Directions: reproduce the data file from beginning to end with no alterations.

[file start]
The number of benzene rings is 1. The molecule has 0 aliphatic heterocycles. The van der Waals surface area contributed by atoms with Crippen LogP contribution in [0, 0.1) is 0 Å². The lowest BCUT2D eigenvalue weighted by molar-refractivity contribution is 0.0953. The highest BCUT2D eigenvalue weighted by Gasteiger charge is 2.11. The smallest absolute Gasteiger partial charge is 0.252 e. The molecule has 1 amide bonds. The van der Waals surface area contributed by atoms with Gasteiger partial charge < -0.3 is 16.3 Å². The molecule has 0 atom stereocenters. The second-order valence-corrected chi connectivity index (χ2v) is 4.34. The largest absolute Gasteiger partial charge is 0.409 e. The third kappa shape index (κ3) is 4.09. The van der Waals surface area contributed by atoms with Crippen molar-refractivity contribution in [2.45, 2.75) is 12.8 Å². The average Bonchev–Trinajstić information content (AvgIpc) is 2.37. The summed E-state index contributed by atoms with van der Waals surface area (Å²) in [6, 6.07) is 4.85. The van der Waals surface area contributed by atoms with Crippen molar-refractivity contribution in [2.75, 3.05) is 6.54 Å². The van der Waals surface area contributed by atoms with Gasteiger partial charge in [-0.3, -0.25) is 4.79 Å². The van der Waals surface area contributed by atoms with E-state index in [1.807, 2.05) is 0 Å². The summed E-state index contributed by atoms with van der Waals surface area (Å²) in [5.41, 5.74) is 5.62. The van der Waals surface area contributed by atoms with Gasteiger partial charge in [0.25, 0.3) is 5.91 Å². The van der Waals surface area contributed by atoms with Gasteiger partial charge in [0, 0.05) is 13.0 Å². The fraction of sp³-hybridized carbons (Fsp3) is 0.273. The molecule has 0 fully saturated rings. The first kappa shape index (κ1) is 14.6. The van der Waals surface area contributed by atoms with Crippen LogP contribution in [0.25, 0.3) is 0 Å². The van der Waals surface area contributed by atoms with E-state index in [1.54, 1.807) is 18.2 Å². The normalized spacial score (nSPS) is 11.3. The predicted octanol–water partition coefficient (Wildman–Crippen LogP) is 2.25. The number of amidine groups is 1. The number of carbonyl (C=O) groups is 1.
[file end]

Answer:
The number of benzene rings is 1. The molecule has 0 aliphatic heterocycles. The van der Waals surface area contributed by atoms with Crippen LogP contribution in [0, 0.1) is 0 Å². The lowest BCUT2D eigenvalue weighted by molar-refractivity contribution is 0.0953. The highest BCUT2D eigenvalue weighted by Gasteiger charge is 2.11. The smallest absolute Gasteiger partial charge is 0.252 e. The molecule has 1 amide bonds. The van der Waals surface area contributed by atoms with Gasteiger partial charge < -0.3 is 16.3 Å². The molecule has 0 atom stereocenters. The second-order valence-corrected chi connectivity index (χ2v) is 4.34. The largest absolute Gasteiger partial charge is 0.409 e. The third kappa shape index (κ3) is 4.09. The van der Waals surface area contributed by atoms with Crippen molar-refractivity contribution in [2.45, 2.75) is 12.8 Å². The average Bonchev–Trinajstić information content (AvgIpc) is 2.37. The summed E-state index contributed by atoms with van der Waals surface area (Å²) in [6, 6.07) is 4.85. The van der Waals surface area contributed by atoms with Crippen molar-refractivity contribution in [2.75, 3.05) is 6.54 Å². The van der Waals surface area contributed by atoms with Gasteiger partial charge in [-0.3, -0.25) is 4.79 Å². The van der Waals surface area contributed by atoms with E-state index in [1.807, 2.05) is 0 Å². The summed E-state index contributed by atoms with van der Waals surface area (Å²) in [5.41, 5.74) is 5.62. The van der Waals surface area contributed by atoms with Gasteiger partial charge in [0.25, 0.3) is 5.91 Å². The van der Waals surface area contributed by atoms with Gasteiger partial charge in [0, 0.05) is 13.0 Å². The fraction of sp³-hybridized carbons (Fsp3) is 0.273. The molecule has 0 fully saturated rings. The first kappa shape index (κ1) is 14.6. The van der Waals surface area contributed by atoms with Crippen LogP contribution in [0.25, 0.3) is 0 Å². The van der Waals surface area contributed by atoms with E-state index in [1.54, 1.807) is 18.2 Å². The normalized spacial score (nSPS) is 11.3. The predicted octanol–water partition coefficient (Wildman–Crippen LogP) is 2.25. The number of amidine groups is 1. The number of carbonyl (C=O) groups is 1.